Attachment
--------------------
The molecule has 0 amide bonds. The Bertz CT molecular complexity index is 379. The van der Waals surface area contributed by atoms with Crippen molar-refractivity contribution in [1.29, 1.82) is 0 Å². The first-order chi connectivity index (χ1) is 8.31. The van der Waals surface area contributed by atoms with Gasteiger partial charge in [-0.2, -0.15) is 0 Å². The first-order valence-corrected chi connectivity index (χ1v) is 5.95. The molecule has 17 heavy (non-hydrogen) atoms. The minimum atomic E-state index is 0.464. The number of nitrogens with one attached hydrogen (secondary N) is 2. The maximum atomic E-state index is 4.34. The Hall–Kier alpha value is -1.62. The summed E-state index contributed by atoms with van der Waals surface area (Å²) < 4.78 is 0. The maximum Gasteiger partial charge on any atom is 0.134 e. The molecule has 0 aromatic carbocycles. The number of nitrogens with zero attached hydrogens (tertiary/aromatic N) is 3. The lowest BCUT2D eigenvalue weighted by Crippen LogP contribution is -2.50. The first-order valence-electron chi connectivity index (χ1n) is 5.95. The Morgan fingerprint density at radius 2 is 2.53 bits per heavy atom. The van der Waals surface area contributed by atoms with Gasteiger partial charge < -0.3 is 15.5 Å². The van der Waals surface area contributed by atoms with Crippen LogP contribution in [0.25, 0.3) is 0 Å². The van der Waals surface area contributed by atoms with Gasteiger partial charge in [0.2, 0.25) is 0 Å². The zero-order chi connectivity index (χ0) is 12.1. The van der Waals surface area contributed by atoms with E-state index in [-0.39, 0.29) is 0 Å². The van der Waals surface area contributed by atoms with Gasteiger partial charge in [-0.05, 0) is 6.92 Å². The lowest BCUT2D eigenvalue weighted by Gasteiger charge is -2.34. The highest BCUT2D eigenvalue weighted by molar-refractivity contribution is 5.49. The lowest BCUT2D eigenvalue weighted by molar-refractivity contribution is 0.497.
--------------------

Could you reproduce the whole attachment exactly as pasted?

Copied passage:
The molecule has 0 amide bonds. The Bertz CT molecular complexity index is 379. The van der Waals surface area contributed by atoms with Crippen molar-refractivity contribution in [1.29, 1.82) is 0 Å². The first-order chi connectivity index (χ1) is 8.31. The van der Waals surface area contributed by atoms with Gasteiger partial charge in [-0.2, -0.15) is 0 Å². The first-order valence-corrected chi connectivity index (χ1v) is 5.95. The molecule has 17 heavy (non-hydrogen) atoms. The minimum atomic E-state index is 0.464. The number of nitrogens with one attached hydrogen (secondary N) is 2. The maximum atomic E-state index is 4.34. The Hall–Kier alpha value is -1.62. The summed E-state index contributed by atoms with van der Waals surface area (Å²) < 4.78 is 0. The maximum Gasteiger partial charge on any atom is 0.134 e. The molecule has 0 aromatic carbocycles. The number of nitrogens with zero attached hydrogens (tertiary/aromatic N) is 3. The lowest BCUT2D eigenvalue weighted by Crippen LogP contribution is -2.50. The first-order valence-electron chi connectivity index (χ1n) is 5.95. The Morgan fingerprint density at radius 2 is 2.53 bits per heavy atom. The van der Waals surface area contributed by atoms with Gasteiger partial charge < -0.3 is 15.5 Å². The van der Waals surface area contributed by atoms with Crippen LogP contribution in [0.25, 0.3) is 0 Å². The van der Waals surface area contributed by atoms with Gasteiger partial charge in [0.2, 0.25) is 0 Å². The zero-order chi connectivity index (χ0) is 12.1. The van der Waals surface area contributed by atoms with E-state index in [-0.39, 0.29) is 0 Å². The van der Waals surface area contributed by atoms with Gasteiger partial charge in [-0.05, 0) is 6.92 Å². The lowest BCUT2D eigenvalue weighted by Gasteiger charge is -2.34. The highest BCUT2D eigenvalue weighted by molar-refractivity contribution is 5.49. The lowest BCUT2D eigenvalue weighted by molar-refractivity contribution is 0.497.